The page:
Why we're going to be using Certbot as our new Let's Encrypt client

July 21, 2019

We need a new Let's Encrypt client to replace acmetool, and I'm on record as not particularly liking Certbot; it lacks some features that are important to us, it's a pretty big program, and it's quite ornate (and there's the issue of the EFF trying to get you to sign up for their mailing list when you register a Let's Encrypt account with an email address). But despite that, Certbot is going to be our future Let's Encrypt client unless we uncover some fatal problem as we finalize how we're going to operate it.

The reason why is very simple; I never want to go through changing clients again, because changing clients is very disruptive and a lot of work. We're forced to change clients now because our previous client of choice has stopped being maintained and hasn't kept up with Let's Encrypt's changes. Certbot is pretty much the closest thing Let's Encrypt has to an official client, so the odds are very good that it will keep up with any Let's Encrypt changes, and probably also any other changes needed to keep working on popular Linuxes such as various versions of Ubuntu LTS.

(Let's Encrypt officially recommends Certbot and has for some time.)

Certbot is not my ideal Let's Encrypt client. But it is a workable client (and we can make it more workable with a cover script), and it's extremely likely to stay that way for as long as we want to use Let's Encrypt. This is good enough to make it my choice.

(On a pragmatic basis, Certbot also seems to be the closest I can get to acmetool in a client that is written in a way that I'm okay with. In particular, as someone who has dealt with OpenSSL and written things in Bash, my view is that I don't think either are the right foundation for a Let's Encrypt client that I want to entrust our systems to. I admire the spirit of aggressive minimalism that makes people write Let's Encrypt clients with little or no dependencies, but that isn't what's important to us.)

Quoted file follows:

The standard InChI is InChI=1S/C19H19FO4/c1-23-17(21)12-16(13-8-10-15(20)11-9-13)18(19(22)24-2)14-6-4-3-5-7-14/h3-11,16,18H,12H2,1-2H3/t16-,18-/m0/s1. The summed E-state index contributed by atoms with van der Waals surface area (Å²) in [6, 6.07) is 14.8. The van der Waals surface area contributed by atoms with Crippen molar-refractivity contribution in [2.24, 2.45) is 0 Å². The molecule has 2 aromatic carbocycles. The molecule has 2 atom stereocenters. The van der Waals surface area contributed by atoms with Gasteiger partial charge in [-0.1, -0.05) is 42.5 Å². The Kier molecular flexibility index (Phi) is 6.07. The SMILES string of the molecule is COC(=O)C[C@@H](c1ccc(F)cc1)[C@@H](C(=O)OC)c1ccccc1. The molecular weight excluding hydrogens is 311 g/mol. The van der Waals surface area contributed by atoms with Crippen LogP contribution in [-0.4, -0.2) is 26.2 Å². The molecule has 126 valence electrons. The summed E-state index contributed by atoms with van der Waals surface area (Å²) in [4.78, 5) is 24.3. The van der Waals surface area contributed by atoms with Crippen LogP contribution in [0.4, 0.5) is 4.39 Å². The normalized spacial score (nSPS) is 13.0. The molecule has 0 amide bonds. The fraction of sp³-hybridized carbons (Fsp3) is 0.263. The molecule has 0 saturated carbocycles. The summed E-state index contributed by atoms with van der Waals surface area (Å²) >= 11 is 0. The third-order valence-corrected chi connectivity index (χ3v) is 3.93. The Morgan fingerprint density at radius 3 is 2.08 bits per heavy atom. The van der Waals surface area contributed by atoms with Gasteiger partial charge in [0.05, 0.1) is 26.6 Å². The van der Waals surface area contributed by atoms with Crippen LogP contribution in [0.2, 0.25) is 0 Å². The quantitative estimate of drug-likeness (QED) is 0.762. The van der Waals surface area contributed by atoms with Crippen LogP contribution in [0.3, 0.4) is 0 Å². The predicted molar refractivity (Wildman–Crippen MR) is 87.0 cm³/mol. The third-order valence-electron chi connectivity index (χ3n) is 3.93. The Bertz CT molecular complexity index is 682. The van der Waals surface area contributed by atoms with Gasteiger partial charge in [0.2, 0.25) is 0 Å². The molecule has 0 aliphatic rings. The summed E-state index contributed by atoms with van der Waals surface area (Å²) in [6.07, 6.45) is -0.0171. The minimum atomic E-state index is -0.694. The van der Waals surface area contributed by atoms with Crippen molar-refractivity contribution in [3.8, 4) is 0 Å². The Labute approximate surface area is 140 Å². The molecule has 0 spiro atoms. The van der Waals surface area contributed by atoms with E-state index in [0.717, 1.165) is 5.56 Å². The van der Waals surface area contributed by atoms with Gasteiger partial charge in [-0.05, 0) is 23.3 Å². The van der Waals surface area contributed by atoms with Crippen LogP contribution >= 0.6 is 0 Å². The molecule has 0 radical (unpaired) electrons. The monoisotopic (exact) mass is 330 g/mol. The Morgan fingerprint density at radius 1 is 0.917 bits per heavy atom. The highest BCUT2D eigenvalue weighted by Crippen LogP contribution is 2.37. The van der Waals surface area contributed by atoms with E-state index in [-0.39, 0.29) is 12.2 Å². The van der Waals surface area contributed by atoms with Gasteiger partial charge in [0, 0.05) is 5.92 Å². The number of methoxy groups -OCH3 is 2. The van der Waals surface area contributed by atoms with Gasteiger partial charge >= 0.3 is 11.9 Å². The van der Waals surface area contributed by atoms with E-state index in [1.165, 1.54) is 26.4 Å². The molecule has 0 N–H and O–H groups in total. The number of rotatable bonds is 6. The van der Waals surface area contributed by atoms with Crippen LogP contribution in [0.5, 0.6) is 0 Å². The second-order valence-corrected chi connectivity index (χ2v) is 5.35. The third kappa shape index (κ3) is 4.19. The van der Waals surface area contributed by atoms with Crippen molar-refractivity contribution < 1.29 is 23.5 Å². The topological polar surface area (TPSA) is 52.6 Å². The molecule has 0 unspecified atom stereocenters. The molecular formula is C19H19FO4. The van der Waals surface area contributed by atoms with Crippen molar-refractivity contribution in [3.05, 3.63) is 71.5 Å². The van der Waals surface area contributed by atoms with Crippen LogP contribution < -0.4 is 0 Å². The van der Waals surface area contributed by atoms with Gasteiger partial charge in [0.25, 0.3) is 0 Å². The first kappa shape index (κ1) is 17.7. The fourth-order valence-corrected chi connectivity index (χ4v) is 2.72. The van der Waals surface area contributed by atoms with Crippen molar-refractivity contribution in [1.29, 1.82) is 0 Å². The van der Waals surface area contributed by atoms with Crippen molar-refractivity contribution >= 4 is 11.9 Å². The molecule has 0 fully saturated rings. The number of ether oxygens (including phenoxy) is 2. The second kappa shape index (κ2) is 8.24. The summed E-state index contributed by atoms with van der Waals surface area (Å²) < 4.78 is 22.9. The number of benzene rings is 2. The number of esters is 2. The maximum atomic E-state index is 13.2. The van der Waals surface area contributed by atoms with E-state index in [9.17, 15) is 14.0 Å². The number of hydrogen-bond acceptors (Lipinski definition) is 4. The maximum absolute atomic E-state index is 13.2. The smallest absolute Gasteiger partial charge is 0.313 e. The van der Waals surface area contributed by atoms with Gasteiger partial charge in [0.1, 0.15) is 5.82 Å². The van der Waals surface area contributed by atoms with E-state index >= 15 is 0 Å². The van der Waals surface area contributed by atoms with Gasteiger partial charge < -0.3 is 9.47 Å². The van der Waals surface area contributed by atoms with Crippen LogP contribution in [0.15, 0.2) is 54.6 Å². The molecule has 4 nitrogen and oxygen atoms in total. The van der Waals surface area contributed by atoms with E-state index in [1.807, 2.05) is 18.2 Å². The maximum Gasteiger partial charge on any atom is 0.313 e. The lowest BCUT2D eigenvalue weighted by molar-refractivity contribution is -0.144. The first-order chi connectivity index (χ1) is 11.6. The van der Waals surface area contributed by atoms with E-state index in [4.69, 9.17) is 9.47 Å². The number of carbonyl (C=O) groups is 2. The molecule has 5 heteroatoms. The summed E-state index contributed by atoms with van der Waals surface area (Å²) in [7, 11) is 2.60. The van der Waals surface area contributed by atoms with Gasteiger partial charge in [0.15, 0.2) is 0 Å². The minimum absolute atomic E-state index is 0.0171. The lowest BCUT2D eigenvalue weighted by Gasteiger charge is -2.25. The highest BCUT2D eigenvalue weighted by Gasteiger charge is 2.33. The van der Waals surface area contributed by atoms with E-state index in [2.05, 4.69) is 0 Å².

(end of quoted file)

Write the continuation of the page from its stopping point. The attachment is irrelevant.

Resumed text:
Sidebar: I don't regret picking acmetool way back when

Back when I initially picked acmetool, my usage case was different and Certbot was significantly more work and more intrusive to install than it is today. Carrying over using acmetool when we switched to Let's Encrypt was natural, and it worked well. Also, acmetool is a very simple client to use and in the beginning that was important to us because we weren't sold on the benefits of Let's Encrypt; a complex install and operation process wouldn't have been half as attractive, and we might have kept on using manually obtained TLS certificates (especially after we could get free ones through the university's central IT).

In short, acmetool has worked great for years and was the no hassle client we needed at the start. Especially at the time when we started using it, I don't think there was a better alternative for us.

Comments on this page:

I also use acmetool and am planning on sticking with it. I haven't sat down and looked recently, but there was a branch to work with the new api last I checked. Is that not panning out?

By cks at 2019-07-22 16:19:03:

The most recent information I have on acmetool is contained in the links in this entry. Apparently acmetool's support for ACMEv2 is incomplete and not up to date on the latest ACMEv2 changes, and no development appears to be happening.

Argh. So certbot for me too. Dammit.

By Florida P. Mann at 2019-07-23 20:28:13:

You should check out acme-client(1) from OpenBSD... it's great and lightweight.

I love acme-client… and I recently switched away from it. Unless you’re running OpenBSD, it too is abandonware, regrettably.

By James (trs80) at 2019-07-26 11:26:04:

I've been using acme.sh, it works pretty well and has wildcard support.

Written on 21 July 2019.
« Wireless networks have names and thus identify themselves
Why file and directory operations are synchronous in NFS »

Page tools: View Source, View Normal, Add Comment.
Login: Password:
Atom Syndication: Recent Comments.

Last modified: Sun Jul 21 22:14:44 2019
This dinky wiki is brought to you by the Insane Hackers Guild, Python sub-branch.